“Employers are so rude! No one gets back to me even after an interview.”
I hear this all the time. It’s hard not to get angry or feel rejected. Yet those responses are “victim” responses, based on fear and insecurity. Instead, get more information about how the hiring process works in today’s still-tight job market. One recruiter writes on itHow Recruiters Work and Why.
Recruiters are people who are inundated by applications for one or only a few jobs. They have one mission: find the candidates best qualified for the position, and send them on to the hiring manager. They do not make the final decision.
This means you have a chance of making it past the recruiter ONLY if your qualifications closely or exactly match those of the position in question. So target your applications only to those jobs for which you have the most qualifications.
EMPOWERING THOUGHT: I won’t waste my time applying for jobs that I am not qualified for and for which I won’t get an interview. I won’t set myself up for that kind of disappointment. Instead, I’ll spend my time writing powerful cover letters to accompany my great resume that highlights all my skills and talents – the things I do well and enjoy doing.
A recruiter may work inside a company or outside a company. They may be a recruiter by title or someone working in Human Resources who does the initial screening for candidates.
This means they care about the hiring manager, not the candidates. So it’s not that they are rejecting you, it’s that they don’t want to be rejected by their client. If you can make their client happy, great. Otherwise, you are not important to them.
EMPOWERING THOUGHT: I am looking for my right fit work just as the recruiter is looking for their right fit candidate. So if they don’t think I’m the right fit, I will move on to the next possibility. And I won’t think about that recruiter one little bit. It’s not that I reject them, it’s that they aren’t relevant to my search anymore.
Recruiters are experts only on the hiring process. They are not subject matter experts. So they don’t know the nuances of chemistry or computers, marketing or manufacturing, sales or SEO. They can’t evaluate you except by what you put on paper. They don’t know the jargon or acronyms in your field. Nor do they have any context in which to place your experience.
This means you need to present yourself in a way that is easy for recruiters to read and digest – a clear, simple format that highlights your results/impact/accomplishments/achievements.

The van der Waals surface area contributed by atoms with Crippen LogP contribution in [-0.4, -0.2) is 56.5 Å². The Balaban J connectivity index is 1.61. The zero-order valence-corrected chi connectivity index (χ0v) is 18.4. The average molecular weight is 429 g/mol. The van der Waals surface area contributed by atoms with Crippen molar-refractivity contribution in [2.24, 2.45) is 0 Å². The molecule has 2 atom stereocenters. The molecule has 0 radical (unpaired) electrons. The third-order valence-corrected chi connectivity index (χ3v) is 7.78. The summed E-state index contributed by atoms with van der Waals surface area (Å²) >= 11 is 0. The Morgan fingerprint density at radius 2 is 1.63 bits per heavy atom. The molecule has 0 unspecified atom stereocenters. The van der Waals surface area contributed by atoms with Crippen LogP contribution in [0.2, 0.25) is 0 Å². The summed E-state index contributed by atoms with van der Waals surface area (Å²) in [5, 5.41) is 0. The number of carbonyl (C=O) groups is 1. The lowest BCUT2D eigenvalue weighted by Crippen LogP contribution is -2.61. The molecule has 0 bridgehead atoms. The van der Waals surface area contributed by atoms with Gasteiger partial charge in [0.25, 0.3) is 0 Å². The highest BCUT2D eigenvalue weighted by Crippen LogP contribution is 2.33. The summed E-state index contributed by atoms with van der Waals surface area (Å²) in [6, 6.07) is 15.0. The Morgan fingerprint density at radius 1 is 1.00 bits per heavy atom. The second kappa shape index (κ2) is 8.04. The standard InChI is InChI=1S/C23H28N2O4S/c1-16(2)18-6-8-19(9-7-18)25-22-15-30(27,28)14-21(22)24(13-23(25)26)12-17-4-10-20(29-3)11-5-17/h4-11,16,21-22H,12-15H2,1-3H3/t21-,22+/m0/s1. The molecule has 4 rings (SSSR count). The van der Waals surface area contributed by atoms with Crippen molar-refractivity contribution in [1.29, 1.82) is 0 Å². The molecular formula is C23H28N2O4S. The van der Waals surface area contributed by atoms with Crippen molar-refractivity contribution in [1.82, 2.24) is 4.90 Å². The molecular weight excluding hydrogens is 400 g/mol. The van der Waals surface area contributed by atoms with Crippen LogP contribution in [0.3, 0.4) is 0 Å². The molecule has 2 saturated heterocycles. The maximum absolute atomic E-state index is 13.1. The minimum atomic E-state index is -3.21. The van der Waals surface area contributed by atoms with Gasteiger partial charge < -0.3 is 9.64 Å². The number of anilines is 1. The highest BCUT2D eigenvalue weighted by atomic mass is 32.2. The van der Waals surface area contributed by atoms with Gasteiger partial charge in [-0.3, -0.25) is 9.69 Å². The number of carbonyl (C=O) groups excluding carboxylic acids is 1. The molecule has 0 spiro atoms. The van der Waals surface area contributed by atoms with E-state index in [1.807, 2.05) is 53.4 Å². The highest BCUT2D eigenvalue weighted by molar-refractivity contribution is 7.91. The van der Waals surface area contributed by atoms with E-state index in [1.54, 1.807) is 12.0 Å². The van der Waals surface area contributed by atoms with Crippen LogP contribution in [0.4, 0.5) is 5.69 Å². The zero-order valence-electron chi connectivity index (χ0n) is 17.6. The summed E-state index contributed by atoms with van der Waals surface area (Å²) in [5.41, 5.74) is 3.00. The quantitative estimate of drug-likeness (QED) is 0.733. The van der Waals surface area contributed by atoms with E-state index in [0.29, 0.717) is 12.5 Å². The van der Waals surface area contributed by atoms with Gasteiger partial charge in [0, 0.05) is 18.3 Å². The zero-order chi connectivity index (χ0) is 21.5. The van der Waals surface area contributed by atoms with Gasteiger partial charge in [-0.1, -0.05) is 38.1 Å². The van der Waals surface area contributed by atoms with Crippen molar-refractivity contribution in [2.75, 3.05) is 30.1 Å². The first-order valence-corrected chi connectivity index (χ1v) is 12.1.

EMPOWERING THOUGHT: My job is to get an interview and that means I will explain my experience in plain English, so that anyone can understand it. I’ll save my industry language for my interview with the hiring manager, who will know more about what I have done and can do. I won’t think the recruiter is stupid, because s/he will definitely pick up on that. I’ll be respectful of their HR expertise and role as gatekeeper in the hiring process.
Recruiters reflect the culture and values of the company for which they work, and the economic choices a company makes as to where to spend its resources.
This means there generally will be no replies to candidates who do NOT meet minimum qualifications, and often means there is little communication with candidates who don’t make it past the first interview. If you don’t get a reply after you’ve had a couple of interviews, it’s probably not a company for which you want to work. Don’t blame the recruiter, though.
EMPOWERING THOUGHT: I accept that the job market is very tough and that it is a rare recruiter or company that responds to every applicant. I am grateful for those that do, and will patronize their services because of how they treat me. I will not badmouth the ones that don’t tell me what’s happening or take on any negativity that might slow me down in my determination to get the right job for me.
I’d love to hear how you’ve used information to empower yourself in your job search!